Strategic Goal B: Reduce the direct pressures on biodiversity and promote sustainable use
Target 10By 2015, the multiple anthropogenic pressures on coral reefs, and other vulnerable ecosystems impacted by climate change or ocean acidification are minimized, so as to maintain their integrity and functioning.
Kenya’s coral reefs cover an area of approximately 639 km2. Long-term monitoring has been pursued by Kenyan institutions since 1998/99, to follow the trends and status of corals and fish populations at a country level . Kenyan coral reefs have an average hard coral cover of 18%, with fleshy algae at 34%, across a range of healthy and degraded reefs. Fully protected reef lagoons have higher hard coral cover (15-40%), focal fish species abundance (>100 indiv./ha ) and less algal cover (40%), and high coral rubble cover (>10%).
Key legislation include the Fisheries management and development Act has Act (2016), EMCA Act 2015, Agriculture, Fisheries and Food Authority Act, 2013 (No. 13 of 2013), Water Act 2016, Fisheries Management and Development Act, 2016 (No. 35 of 2016), Wetlands Policy 2013, Forest Conservation and Management Act, 2016 (No. 34 of 2016 and Wildlife Conservation and Management Act, 2013 (No. 47 of 2013).
A Coral Reef and Seagrass Ecosystems Conservation Strategy Plan (2014) was launched for 2015-2019. To reduce the fragmentation among different institutions and their mandates that affect coral reefs, the Integrated Coastal Zone Management (ICZM) Action Plan and Coral Reef and Seagrass Strategy provide ways to bridge the gaps. The National Coral Reef Restoration Protocol (NCRRP) is expected to provide information on replacing dead coral reefs and adversely affected fish breeding grounds along the coastline. Kenya Coral Reef and Sea Grass Ecosystems Conservation Strategy 2015-2019 also targets the coral and associated ecosystems recovery. the National Mangrove Ecosystem Management Plan also supported by the KCDP project. This is a 10 years management plan spanning from 2017 –2027 period; and with an estimated implementation budget of KES 3.8 billion.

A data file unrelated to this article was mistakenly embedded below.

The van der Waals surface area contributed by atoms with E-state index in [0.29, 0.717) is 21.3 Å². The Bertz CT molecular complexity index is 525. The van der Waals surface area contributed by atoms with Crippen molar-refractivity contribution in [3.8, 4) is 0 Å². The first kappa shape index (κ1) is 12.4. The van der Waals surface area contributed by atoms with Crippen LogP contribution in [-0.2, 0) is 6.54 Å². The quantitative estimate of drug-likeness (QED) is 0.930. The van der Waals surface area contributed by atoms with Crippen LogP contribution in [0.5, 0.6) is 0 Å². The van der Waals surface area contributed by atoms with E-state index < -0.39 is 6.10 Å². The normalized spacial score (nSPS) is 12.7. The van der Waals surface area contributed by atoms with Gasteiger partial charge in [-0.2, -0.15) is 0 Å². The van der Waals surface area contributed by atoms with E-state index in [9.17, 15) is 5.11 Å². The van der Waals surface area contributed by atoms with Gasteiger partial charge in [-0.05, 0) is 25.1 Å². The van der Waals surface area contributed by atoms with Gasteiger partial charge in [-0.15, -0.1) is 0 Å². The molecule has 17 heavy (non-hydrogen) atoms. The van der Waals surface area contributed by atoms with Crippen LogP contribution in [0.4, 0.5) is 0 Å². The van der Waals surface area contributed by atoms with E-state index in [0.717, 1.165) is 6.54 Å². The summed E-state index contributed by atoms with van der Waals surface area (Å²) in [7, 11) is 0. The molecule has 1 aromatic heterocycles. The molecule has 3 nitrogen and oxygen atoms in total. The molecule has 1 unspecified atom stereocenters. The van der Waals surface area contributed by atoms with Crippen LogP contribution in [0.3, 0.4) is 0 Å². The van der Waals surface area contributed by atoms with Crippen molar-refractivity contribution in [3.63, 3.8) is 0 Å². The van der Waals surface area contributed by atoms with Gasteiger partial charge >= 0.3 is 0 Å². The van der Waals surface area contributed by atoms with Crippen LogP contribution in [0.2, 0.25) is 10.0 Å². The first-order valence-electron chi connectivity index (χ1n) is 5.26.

Historically, management of coral reefs in Kenya has been the domain of central government, with a network of 4 marine parks (fully protected) and 6 marine reserves (partially protected, allowing traditional fishing) under the management of Kenya Wildlife Service (KWS). In recent years, coastal fishing communities have embraced the concept of community-based conservation and established 12 demarcated CCAs (the local term for Locally Managed Marine Areas, LMMAs), to enhance sustainable fisheries and other livelihood options such as eco-tourism.
At International and Regional level Kenya is a signatory to many regional and international Conventions, Agreements and Protocols, governing fisheries. The Country is also a member of Regional Fisheries Bodies such as the Indian Ocean Tuna Commission, International Whaling Commission, Lake Victoria Fisheries Organization, South West Indian Ocean Fisheries Commission, and the Committee of Fisheries and Aquaculture of Africa.
The countries have implemented measures to reduce fishing pressures, including controls on dynamite, fishing in Tanzania, through joint community, NGO and government pressure, and put a ban on aquarium fish collection in Mozambique until it can be shown to be sustainable. All countries are devolving more power to local communities to monitor and manage their own fishery resources, largely through the mediation of conservation and community development initiatives